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Teen Fights Removal Of Bullet In Head  
User currently offlineAAFLT1871 From United States of America, joined Dec 2004, 2333 posts, RR: 10
Posted (8 years 6 days 5 hours ago) and read 1861 times:

"But Bush and his lawyer are fighting the removal, in a legal and medical oddity that raises questions about patient privacy and how far the government can go to solve crimes without running afoul of the constitutional protection against unreasonable searches and seizures"

http://www.wtop.com/?nid=104&sid=1012434

He holds vital evidence to a crime which he commited, I say remove it.


Where did everybody go?
32 replies: All unread, showing first 25:
 
User currently offlineBushpilot From South Africa, joined Jul 2007, 0 posts, RR: 1
Reply 1, posted (8 years 6 days 5 hours ago) and read 1844 times:

Interesting story. I wonder what other sort of cases this type of thing has happened. I would imagine a prosecutor with half a brain could still get a conviction without it.
"Ladies and Gentleman of the Jury, in his forehead is a bullet that hit him from the victims gun."
Christ it is Texas, they will probably manage to convict him of killing JFK as well.

Quoting AAFLT1871 (Thread starter):
He holds vital evidence to a crime which he commited, I say remove it.


User currently offlineItsjustme From United States of America, joined Apr 2004, 2808 posts, RR: 9
Reply 2, posted (8 years 6 days 5 hours ago) and read 1844 times:

Quoting AAFLT1871 (Thread starter):
He holds vital evidence to a crime which he commited, I say remove it.

"Prosecutors said they continue to look for a doctor or hospital willing to remove the bullet."

They're looking for a doctor or hospital willing to remove the bullet? Start making some obstruction of justice arrests, put some physicians in jail on the 23rd of December and I have a feeling their search will end quickly.


User currently offlineQueso From , joined Dec 1969, posts, RR:
Reply 3, posted (8 years 6 days 5 hours ago) and read 1844 times:

I saw this story on CNN and thought about posting it, but couldn't think of a good way to cut it up so that I wasn't breaking "fair-use" rules. Damned good story if you read it all: http://cnn.com/2006/LAW/12/21/teen.b...llet.ap/index.html?eref=sitesearch

My view on this is that there is more than probable cause, if the bullet was anywhere else, it would be a non-issue. Evidence is evidence and I think this needs to be collected.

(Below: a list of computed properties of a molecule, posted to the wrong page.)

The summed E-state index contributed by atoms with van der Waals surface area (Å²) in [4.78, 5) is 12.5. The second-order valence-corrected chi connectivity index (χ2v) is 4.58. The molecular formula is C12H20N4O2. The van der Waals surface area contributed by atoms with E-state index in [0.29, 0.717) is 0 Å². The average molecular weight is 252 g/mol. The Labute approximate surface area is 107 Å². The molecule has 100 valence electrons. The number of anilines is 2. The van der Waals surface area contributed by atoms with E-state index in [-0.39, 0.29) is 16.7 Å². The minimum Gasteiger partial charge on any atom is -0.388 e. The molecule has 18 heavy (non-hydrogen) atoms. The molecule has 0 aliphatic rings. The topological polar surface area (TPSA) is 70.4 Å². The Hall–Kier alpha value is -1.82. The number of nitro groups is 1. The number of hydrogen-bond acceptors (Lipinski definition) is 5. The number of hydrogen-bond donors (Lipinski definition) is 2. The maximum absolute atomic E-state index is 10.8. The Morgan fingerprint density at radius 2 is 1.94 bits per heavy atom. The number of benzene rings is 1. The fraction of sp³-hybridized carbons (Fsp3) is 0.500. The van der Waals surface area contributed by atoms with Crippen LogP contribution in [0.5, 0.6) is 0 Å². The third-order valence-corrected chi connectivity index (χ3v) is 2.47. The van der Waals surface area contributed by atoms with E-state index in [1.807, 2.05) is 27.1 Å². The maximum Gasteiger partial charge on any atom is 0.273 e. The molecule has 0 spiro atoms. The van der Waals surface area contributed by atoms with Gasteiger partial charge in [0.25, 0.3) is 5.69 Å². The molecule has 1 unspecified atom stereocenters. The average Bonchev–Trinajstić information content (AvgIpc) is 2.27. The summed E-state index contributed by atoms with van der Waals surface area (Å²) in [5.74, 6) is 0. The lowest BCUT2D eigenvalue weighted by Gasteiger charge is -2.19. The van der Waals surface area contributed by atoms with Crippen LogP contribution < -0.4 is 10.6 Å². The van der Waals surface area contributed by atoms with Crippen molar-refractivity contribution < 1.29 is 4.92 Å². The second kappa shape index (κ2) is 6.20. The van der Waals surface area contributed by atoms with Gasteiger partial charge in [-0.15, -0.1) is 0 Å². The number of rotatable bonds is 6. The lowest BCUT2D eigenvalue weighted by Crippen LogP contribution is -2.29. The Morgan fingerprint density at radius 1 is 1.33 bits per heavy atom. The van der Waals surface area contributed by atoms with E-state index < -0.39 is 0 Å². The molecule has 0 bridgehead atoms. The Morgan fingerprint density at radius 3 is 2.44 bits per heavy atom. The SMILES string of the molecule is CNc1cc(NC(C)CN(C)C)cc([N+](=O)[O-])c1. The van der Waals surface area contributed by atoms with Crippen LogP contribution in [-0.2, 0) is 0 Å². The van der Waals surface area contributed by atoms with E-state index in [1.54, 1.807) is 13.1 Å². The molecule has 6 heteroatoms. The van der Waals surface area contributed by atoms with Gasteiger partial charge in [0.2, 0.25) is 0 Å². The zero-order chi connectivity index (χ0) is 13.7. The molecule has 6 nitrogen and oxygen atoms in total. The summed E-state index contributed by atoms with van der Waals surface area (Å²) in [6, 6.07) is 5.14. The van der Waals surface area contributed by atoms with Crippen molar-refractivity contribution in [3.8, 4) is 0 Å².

Why is he not allowing it if he's innocent? It would be exculpatory evidence and he would come out a winner either way with a follow-up lawsuit against the city for millions.

Either way, he is one lucky son of a bitch.


User currently offlineScottieprecord From United States of America, joined Jul 2004, 1363 posts, RR: 10
Reply 4, posted (8 years 6 days 5 hours ago) and read 1838 times:

Quoting Bushpilot (Reply 1):
Christ it is Texas

In other words, he'll probably get the death penalty...  Smile

-Mike


User currently offlineGo3Team From United States of America, joined Mar 2004, 3267 posts, RR: 16
Reply 5, posted (8 years 6 days 4 hours ago) and read 1816 times:

Wouldn't he want to have it removed, just incase there are effects from it, that aren't known yet?

Quoting Scottieprecord (Reply 4):
In other words, he'll probably get the death penalty...

Not likely, considering the Supreme Court's decision that anyone committing murder under the age of 18 is not eligable for the death penalty. But like I said above, maybe Stupid will catch some kind of disorder from it, and die anyway.



Yay Pudding!
User currently offlineQueso From , joined Dec 1969, posts, RR:
Reply 6, posted (8 years 6 days 4 hours ago) and read 1804 times:

Quoting Go3Team (Reply 5):
Wouldn't he want to have it removed, just incase there are effects from it, that aren't known yet?

Lots of people are carrying bullets around in their bodies for long periods of time. I carried a piece of a bullet in my arm for 17 years and finally had it removed last year after I just decided that it was time to have it taken out. No ill effects as long as it is not affecting bodily functions.

Quoting Go3Team (Reply 5):
Quoting Scottieprecord (Reply 4):
In other words, he'll probably get the death penalty...

Not likely, considering the Supreme Court's decision that anyone committing murder under the age of 18 is not eligable for the death penalty. But like I said above, maybe Stupid will catch some kind of disorder from it, and die anyway.

He didn't kill anybody, so he won't get the DP. Too bad.


User currently offlineWaterpolodan From United States of America, joined Feb 2005, 1649 posts, RR: 5
Reply 7, posted (8 years 6 days 4 hours ago) and read 1782 times:

I can see a law and order episode being made with this same premise in 3... 2... 1...

User currently offlineLTBEWR From United States of America, joined Jan 2004, 13202 posts, RR: 16
Reply 8, posted (8 years 6 days 2 hours ago) and read 1745 times:

This minor male had a gun as part of a 'gang' that was committing an armed robbery of a used car lot. The owner of the lot had a legal handgun and shot at the this teen, placing a 9mm bullet into the fleshy part just above his forehead. It's too bad the guy wasn't a better shot!
As to the issue of why he doesn't want the bullet removed: it would positively connect him to the bullet from the gun of the lot owner, and to allow it's removal would be against the alleged criminal's US Constitution Rights as to not incriminate yourself to a crime. The basis of this right is to prevent a forced confession. While this is a stretch of the 5th Amendment, this interpretation has been upheld by the US Supreme Court.